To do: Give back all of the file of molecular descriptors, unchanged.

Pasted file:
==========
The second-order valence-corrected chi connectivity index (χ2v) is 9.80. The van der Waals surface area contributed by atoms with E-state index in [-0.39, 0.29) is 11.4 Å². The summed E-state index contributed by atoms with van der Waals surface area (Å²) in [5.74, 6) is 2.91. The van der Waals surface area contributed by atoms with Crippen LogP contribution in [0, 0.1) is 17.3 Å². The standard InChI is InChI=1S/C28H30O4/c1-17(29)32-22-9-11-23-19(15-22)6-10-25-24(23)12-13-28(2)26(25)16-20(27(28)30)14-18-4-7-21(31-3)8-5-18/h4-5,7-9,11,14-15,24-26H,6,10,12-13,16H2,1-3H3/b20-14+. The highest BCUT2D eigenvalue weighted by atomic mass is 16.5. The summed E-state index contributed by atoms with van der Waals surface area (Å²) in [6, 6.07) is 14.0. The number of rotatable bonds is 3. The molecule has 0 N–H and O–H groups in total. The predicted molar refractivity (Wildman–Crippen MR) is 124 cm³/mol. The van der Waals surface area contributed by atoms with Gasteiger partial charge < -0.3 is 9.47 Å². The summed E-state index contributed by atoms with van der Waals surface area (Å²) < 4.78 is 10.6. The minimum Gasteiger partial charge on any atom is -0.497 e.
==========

The second-order valence-corrected chi connectivity index (χ2v) is 9.80. The van der Waals surface area contributed by atoms with E-state index in [-0.39, 0.29) is 11.4 Å². The summed E-state index contributed by atoms with van der Waals surface area (Å²) in [5.74, 6) is 2.91. The van der Waals surface area contributed by atoms with Crippen LogP contribution in [0, 0.1) is 17.3 Å². The standard InChI is InChI=1S/C28H30O4/c1-17(29)32-22-9-11-23-19(15-22)6-10-25-24(23)12-13-28(2)26(25)16-20(27(28)30)14-18-4-7-21(31-3)8-5-18/h4-5,7-9,11,14-15,24-26H,6,10,12-13,16H2,1-3H3/b20-14+. The highest BCUT2D eigenvalue weighted by atomic mass is 16.5. The summed E-state index contributed by atoms with van der Waals surface area (Å²) in [6, 6.07) is 14.0. The number of rotatable bonds is 3. The molecule has 0 N–H and O–H groups in total. The predicted molar refractivity (Wildman–Crippen MR) is 124 cm³/mol. The van der Waals surface area contributed by atoms with Gasteiger partial charge < -0.3 is 9.47 Å². The summed E-state index contributed by atoms with van der Waals surface area (Å²) < 4.78 is 10.6. The minimum Gasteiger partial charge on any atom is -0.497 e.